Jones, John WEN (JonesJ@ur.sdstate.edu)
Sat, 14 Dec 1996 11:27

PCP Collegues

I would like to perhaps start a dialogue in response to a statement by Dr.
Mancuso a couple of weeks ago. I wanted to get to this a little sooner, but
I needed some time to formulate my own thoughts. I particularly would like
Dr. Mancuso's response and others as well. I'm trying to debate here or
play the devil's advocate. I'm trying to come to grips with this myself,
and I feel a dialogue would be really helpful.

A couple of weeks ago in response to another message, Dr. Mancuso stated
that we should not get wrapped up in talking about "reality." As a
constructivist, I agree that we construct our "personal realities." One of
the issues I struggle with however, is what statements we can make about a
"reality" that is out there. Whar are we construing when we say something
is "real", and does that carry meaning beyond personal meaning to society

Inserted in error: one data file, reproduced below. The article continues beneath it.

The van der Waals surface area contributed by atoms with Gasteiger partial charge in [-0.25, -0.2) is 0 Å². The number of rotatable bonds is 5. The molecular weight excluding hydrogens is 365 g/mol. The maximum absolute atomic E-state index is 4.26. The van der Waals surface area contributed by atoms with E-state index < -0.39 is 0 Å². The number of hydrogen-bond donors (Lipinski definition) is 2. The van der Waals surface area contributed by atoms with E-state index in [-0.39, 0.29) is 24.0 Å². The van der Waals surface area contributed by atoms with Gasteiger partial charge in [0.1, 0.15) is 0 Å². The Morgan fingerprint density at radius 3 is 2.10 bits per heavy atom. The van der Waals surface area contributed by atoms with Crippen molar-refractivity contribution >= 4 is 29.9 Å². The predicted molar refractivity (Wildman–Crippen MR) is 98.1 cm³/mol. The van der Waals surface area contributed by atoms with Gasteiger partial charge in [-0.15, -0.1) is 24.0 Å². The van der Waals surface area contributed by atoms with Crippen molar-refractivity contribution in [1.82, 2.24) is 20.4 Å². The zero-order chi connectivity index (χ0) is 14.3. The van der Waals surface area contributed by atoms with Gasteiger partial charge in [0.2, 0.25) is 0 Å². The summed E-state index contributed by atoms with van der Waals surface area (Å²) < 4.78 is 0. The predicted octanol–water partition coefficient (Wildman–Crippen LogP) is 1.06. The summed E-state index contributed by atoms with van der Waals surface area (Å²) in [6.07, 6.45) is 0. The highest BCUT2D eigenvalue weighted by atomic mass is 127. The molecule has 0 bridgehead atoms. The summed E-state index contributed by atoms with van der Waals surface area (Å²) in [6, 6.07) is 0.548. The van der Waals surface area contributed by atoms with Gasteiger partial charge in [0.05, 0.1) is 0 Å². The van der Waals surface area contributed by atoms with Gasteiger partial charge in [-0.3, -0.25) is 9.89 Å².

and our culture in general?

There are several reasons why I'm struggling with giving up the concept of
"real." One is evolution and adaptation. Although I agree that our mental
representations of "reality" are probably not a one-to-one correspondence,
can we claim that those representations have to be close enough that enables
our survival? If not, would we be here? Is there "something" out there to
which we must adapt, and isn't that "real"? What I'm not proposing is some
absolutistic stance. I tend to agree with Popper about knowledge being
tentative and non-justifiable. However, can we not make knowlege claims
that are "better" than others or propose theories that, at least in a point
in time, seem to offer "better" explanations than other theories? Is
quantum physics an "improvement" over Newtonian physics? And if so, why?

I may be asking the "wrong" kind of questions, or forming my questions in a
way that is not fruitful. I'm aware of the critical and radical camps in
constructivism, but I'm not totally clear on the differences and/or
similarities. Is it possible to integrate Popper's critical realism into a
constructivist approach without it being viewed in aboslutistic terms? And
is it possible to hold a constructivist epistemology without holding to a
radical relativism?

I would be interested in any input from others and perhaps beginning a
dialogue on these issues and see where it takes us if PCP collegues believe
it's interesting enough to follow up on.


Vic Jones